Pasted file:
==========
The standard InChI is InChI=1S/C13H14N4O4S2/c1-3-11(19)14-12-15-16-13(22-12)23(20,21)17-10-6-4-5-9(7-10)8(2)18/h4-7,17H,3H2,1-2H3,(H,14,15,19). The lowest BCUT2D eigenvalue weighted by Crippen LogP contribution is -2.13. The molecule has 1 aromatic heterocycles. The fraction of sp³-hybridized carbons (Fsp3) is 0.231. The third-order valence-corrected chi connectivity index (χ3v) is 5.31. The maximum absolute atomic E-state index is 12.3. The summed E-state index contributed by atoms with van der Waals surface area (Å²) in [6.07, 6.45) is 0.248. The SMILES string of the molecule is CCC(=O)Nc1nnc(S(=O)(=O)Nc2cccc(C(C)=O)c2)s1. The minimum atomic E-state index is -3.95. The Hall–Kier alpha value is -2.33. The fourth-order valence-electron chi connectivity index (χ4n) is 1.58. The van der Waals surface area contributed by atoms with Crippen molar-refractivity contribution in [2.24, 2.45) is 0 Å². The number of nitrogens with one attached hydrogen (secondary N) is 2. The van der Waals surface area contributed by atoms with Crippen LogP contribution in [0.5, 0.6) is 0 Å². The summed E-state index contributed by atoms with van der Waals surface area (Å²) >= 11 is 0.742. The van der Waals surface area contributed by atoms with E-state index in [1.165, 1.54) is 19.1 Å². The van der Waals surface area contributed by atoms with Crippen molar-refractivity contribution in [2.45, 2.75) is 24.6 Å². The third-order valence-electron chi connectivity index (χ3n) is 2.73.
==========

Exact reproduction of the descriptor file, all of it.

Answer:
The standard InChI is InChI=1S/C13H14N4O4S2/c1-3-11(19)14-12-15-16-13(22-12)23(20,21)17-10-6-4-5-9(7-10)8(2)18/h4-7,17H,3H2,1-2H3,(H,14,15,19). The lowest BCUT2D eigenvalue weighted by Crippen LogP contribution is -2.13. The molecule has 1 aromatic heterocycles. The fraction of sp³-hybridized carbons (Fsp3) is 0.231. The third-order valence-corrected chi connectivity index (χ3v) is 5.31. The maximum absolute atomic E-state index is 12.3. The summed E-state index contributed by atoms with van der Waals surface area (Å²) in [6.07, 6.45) is 0.248. The SMILES string of the molecule is CCC(=O)Nc1nnc(S(=O)(=O)Nc2cccc(C(C)=O)c2)s1. The minimum atomic E-state index is -3.95. The Hall–Kier alpha value is -2.33. The fourth-order valence-electron chi connectivity index (χ4n) is 1.58. The van der Waals surface area contributed by atoms with Crippen molar-refractivity contribution in [2.24, 2.45) is 0 Å². The number of nitrogens with one attached hydrogen (secondary N) is 2. The van der Waals surface area contributed by atoms with Crippen LogP contribution in [0.5, 0.6) is 0 Å². The summed E-state index contributed by atoms with van der Waals surface area (Å²) >= 11 is 0.742. The van der Waals surface area contributed by atoms with E-state index in [1.165, 1.54) is 19.1 Å². The van der Waals surface area contributed by atoms with Crippen molar-refractivity contribution in [2.45, 2.75) is 24.6 Å². The third-order valence-electron chi connectivity index (χ3n) is 2.73.